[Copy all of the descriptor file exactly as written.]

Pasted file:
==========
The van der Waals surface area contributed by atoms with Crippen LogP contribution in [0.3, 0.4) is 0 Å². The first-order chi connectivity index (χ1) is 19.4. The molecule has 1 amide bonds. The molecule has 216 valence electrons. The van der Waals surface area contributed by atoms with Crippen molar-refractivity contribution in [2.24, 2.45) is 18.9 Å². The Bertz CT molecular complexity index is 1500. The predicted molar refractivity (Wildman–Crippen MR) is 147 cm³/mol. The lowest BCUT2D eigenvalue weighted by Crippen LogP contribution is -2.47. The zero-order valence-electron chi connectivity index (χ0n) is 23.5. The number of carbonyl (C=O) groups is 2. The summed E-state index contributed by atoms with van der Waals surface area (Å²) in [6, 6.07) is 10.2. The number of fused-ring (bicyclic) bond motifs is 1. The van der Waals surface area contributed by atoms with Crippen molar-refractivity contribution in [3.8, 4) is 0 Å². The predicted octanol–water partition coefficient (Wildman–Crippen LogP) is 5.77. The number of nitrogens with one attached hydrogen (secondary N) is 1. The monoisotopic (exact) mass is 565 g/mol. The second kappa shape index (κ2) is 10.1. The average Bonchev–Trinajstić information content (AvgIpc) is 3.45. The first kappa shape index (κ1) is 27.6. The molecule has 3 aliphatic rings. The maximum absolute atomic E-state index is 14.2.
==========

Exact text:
The van der Waals surface area contributed by atoms with Crippen LogP contribution in [0.3, 0.4) is 0 Å². The first-order chi connectivity index (χ1) is 19.4. The molecule has 1 amide bonds. The molecule has 216 valence electrons. The van der Waals surface area contributed by atoms with Crippen molar-refractivity contribution in [2.24, 2.45) is 18.9 Å². The Bertz CT molecular complexity index is 1500. The predicted molar refractivity (Wildman–Crippen MR) is 147 cm³/mol. The lowest BCUT2D eigenvalue weighted by Crippen LogP contribution is -2.47. The zero-order valence-electron chi connectivity index (χ0n) is 23.5. The number of carbonyl (C=O) groups is 2. The summed E-state index contributed by atoms with van der Waals surface area (Å²) in [6, 6.07) is 10.2. The number of fused-ring (bicyclic) bond motifs is 1. The van der Waals surface area contributed by atoms with Crippen molar-refractivity contribution in [3.8, 4) is 0 Å². The predicted octanol–water partition coefficient (Wildman–Crippen LogP) is 5.77. The number of nitrogens with one attached hydrogen (secondary N) is 1. The monoisotopic (exact) mass is 565 g/mol. The second kappa shape index (κ2) is 10.1. The average Bonchev–Trinajstić information content (AvgIpc) is 3.45. The first kappa shape index (κ1) is 27.6. The molecule has 3 aliphatic rings. The maximum absolute atomic E-state index is 14.2.